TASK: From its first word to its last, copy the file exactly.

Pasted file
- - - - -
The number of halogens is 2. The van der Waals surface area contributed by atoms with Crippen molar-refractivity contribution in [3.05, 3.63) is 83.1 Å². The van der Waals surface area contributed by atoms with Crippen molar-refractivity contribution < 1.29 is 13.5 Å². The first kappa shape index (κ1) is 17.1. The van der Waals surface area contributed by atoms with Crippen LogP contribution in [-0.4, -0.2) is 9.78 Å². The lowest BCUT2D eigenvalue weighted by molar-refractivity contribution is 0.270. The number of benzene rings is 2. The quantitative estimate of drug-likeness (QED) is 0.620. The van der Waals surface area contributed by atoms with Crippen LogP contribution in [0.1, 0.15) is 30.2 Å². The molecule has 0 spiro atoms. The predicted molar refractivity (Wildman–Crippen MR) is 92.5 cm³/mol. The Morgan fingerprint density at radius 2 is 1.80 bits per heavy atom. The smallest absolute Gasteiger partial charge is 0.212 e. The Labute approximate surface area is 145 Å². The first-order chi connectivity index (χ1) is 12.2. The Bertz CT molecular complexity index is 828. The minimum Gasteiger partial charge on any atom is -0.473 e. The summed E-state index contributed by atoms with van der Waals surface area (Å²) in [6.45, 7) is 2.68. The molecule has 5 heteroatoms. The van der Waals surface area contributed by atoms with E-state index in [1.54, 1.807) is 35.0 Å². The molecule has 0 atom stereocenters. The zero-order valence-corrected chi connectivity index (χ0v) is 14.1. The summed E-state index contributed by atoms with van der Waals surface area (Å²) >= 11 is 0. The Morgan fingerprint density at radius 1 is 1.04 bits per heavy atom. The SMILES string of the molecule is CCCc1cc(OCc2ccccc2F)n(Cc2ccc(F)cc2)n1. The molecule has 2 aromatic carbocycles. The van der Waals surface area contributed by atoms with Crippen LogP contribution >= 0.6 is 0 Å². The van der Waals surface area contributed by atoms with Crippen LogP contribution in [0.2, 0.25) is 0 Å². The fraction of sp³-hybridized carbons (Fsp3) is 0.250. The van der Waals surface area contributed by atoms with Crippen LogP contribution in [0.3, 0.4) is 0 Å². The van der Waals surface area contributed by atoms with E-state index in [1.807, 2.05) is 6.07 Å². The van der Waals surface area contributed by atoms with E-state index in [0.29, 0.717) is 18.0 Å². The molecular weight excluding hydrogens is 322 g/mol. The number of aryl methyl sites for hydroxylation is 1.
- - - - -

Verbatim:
The number of halogens is 2. The van der Waals surface area contributed by atoms with Crippen molar-refractivity contribution in [3.05, 3.63) is 83.1 Å². The van der Waals surface area contributed by atoms with Crippen molar-refractivity contribution < 1.29 is 13.5 Å². The first kappa shape index (κ1) is 17.1. The van der Waals surface area contributed by atoms with Crippen LogP contribution in [-0.4, -0.2) is 9.78 Å². The lowest BCUT2D eigenvalue weighted by molar-refractivity contribution is 0.270. The number of benzene rings is 2. The quantitative estimate of drug-likeness (QED) is 0.620. The van der Waals surface area contributed by atoms with Crippen LogP contribution in [0.1, 0.15) is 30.2 Å². The molecule has 0 spiro atoms. The predicted molar refractivity (Wildman–Crippen MR) is 92.5 cm³/mol. The Morgan fingerprint density at radius 2 is 1.80 bits per heavy atom. The smallest absolute Gasteiger partial charge is 0.212 e. The Labute approximate surface area is 145 Å². The first-order chi connectivity index (χ1) is 12.2. The Bertz CT molecular complexity index is 828. The minimum Gasteiger partial charge on any atom is -0.473 e. The summed E-state index contributed by atoms with van der Waals surface area (Å²) in [6.45, 7) is 2.68. The molecule has 5 heteroatoms. The van der Waals surface area contributed by atoms with E-state index in [1.54, 1.807) is 35.0 Å². The molecule has 0 atom stereocenters. The zero-order valence-corrected chi connectivity index (χ0v) is 14.1. The summed E-state index contributed by atoms with van der Waals surface area (Å²) >= 11 is 0. The Morgan fingerprint density at radius 1 is 1.04 bits per heavy atom. The SMILES string of the molecule is CCCc1cc(OCc2ccccc2F)n(Cc2ccc(F)cc2)n1. The molecule has 2 aromatic carbocycles. The van der Waals surface area contributed by atoms with Crippen LogP contribution >= 0.6 is 0 Å². The van der Waals surface area contributed by atoms with Crippen LogP contribution in [0.2, 0.25) is 0 Å². The fraction of sp³-hybridized carbons (Fsp3) is 0.250. The van der Waals surface area contributed by atoms with Crippen LogP contribution in [0.3, 0.4) is 0 Å². The van der Waals surface area contributed by atoms with E-state index in [1.807, 2.05) is 6.07 Å². The van der Waals surface area contributed by atoms with E-state index in [0.29, 0.717) is 18.0 Å². The molecular weight excluding hydrogens is 322 g/mol. The number of aryl methyl sites for hydroxylation is 1.